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Once “Horrid” At Home Econs, This S’porean’s Hand-Sewn Robes Have Won Over Brides And Influencers

Vulcan Post logo Vulcan Post 22/1/2019 Melissa Chan
a woman standing in front of a window: A bride-to-be in a BELLS & BIRDS robe / Image Credit: @reneecheeks © Provided by Vulcan Post A bride-to-be in a BELLS & BIRDS robe / Image Credit: @reneecheeks a group of people posing for the camera: Once "Horrid" At Home Econs, This S'porean's Hand-Sewn Robes Have Won Over Brides And Influencers © Provided by Vulcan Post Once "Horrid" At Home Econs, This S'porean's Hand-Sewn Robes Have Won Over Brides And Influencers

As someone who had never sewn anything in her life and was “horrid” at home economics, running a business selling handmade bridal robes was something Singaporean Amanda Koh (30) never imagined.

“By nature, I’m rather impatient, and sewing just struck me as something that’s very painstaking,” she admitted.

The young Amanda was also a tomboy, but her style change in her late teens “to ultra feminine” opened her up to the world of lace, tulle, and embroidery.

“I would wear these sometimes over-the-top dresses out casually, and my obsession with fabrics started.”

Realising that “there was something ‘imperfect'” about the dresses she bought, Amanda toyed with the idea of sewing her own outfits, but the real push came only after receiving photos taken during her wedding day.

She sighed: “I didn’t have a bridal robe for my own wedding, and I absolutely regretted it!”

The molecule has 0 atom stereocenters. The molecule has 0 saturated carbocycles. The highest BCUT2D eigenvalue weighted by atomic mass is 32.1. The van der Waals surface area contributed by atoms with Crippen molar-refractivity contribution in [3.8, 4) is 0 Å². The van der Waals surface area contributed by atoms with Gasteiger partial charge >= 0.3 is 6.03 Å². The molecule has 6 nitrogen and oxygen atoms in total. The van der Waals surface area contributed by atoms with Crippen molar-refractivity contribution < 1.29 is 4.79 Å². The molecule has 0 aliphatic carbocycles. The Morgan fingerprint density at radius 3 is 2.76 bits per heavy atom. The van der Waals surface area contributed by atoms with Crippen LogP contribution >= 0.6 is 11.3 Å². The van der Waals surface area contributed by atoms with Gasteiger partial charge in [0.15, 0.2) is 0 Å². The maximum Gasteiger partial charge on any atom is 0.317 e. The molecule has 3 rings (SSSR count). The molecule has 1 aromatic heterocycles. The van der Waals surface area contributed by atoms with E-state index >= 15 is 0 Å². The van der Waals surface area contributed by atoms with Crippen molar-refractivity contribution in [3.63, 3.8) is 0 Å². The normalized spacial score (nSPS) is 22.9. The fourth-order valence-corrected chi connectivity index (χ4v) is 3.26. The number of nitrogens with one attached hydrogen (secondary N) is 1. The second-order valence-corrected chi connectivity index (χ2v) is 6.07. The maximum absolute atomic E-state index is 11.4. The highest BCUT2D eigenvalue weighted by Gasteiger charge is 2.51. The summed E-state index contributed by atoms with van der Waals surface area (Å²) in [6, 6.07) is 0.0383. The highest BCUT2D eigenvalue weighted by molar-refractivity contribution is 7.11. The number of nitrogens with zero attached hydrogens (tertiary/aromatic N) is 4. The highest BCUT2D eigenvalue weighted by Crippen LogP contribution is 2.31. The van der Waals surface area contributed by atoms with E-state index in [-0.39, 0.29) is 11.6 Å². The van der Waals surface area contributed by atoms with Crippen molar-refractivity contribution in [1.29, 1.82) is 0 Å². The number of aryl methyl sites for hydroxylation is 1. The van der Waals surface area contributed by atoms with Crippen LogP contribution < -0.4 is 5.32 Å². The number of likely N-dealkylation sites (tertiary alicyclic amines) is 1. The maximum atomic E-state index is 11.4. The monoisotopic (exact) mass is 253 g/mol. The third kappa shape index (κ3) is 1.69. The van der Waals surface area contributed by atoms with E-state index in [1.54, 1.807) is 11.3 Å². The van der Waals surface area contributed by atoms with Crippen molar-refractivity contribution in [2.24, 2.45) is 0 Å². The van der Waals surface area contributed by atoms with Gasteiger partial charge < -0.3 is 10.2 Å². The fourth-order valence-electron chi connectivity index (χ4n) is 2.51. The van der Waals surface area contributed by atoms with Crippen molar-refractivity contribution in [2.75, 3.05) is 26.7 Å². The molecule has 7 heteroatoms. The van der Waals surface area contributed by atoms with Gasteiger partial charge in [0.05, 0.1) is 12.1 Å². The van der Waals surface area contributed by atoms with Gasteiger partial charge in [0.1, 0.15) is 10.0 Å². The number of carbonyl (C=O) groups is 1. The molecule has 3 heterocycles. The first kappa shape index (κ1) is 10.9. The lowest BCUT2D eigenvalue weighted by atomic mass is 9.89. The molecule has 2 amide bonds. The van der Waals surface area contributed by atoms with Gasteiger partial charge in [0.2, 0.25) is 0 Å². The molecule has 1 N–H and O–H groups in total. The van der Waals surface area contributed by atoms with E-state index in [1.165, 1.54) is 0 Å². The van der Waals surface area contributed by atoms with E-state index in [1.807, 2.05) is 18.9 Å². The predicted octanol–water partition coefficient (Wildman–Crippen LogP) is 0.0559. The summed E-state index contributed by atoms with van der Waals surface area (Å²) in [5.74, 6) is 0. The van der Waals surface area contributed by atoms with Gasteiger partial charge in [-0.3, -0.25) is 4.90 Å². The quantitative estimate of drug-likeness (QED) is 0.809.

In fact, having a bridal robe wasn’t even something she knew was part of the wedding planning process.

a person standing in front of a window © Provided by Vulcan Post

A bride-to-be in a Bells & Birds robe / Image Credit: @reneecheeks

“[But] I believe [it’s the same] for a lot of people as well,” she said.

Wedding planning is so intensive, and we are bogged down by the other details such as venue, photography, dress, styling, invitations…hence we neglect the ‘getting ready’ outfit.

It was also around then that she noticed a lack of local stores selling bridal robes.

a woman sitting down talking on a cell phone © Provided by Vulcan Post

A Bells & Birds photoshoot / Image Credit: @darrenandjade

Needless to say, Amanda was bitten by the entrepreneurship bug, and decided that a Singapore-made business specialising in handmade creations was overdue.

With that and an investment of S$30,000, Bells & Birds was born in 2014.

From Side Gig To Full-Time Job

Fortunately for Amanda, her mother-in-law was very experienced in sewing, having done it “passionately for almost her entire life”.

a person standing in a room © Provided by Vulcan Post

Amanda’s mother-in-law

While she managed to secure a shifu she could learn sewing and pattern-drafting skills from, Amanda still found “the start was painful” as she kept losing her patience with the intricate process.

When she first started sewing, it took her “weeks of trial and error, sewing from fabric scraps, altering it, and going back to the drawing board over and over” to finish a single piece.

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Image Credits: Bells & Birds

Now, Amanda takes “at least 4 hours” to sew a short lace piece, but more complex designs can take up to “days or even weeks”.

While Bells & Birds started in 2014, it was only last year that she “decided to get serious”.

By that, she meant making it a full-time venture.

Then, she had already worked in the retail industry for 8 years, doing marketing and market research for luxury brands.

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Image Credit: Bells & Birds

Running Bells & Birds as a side venture also meant that she didn’t have full concentration on cash flow, and it came to a point when profits “weren’t proportionate to the sales”.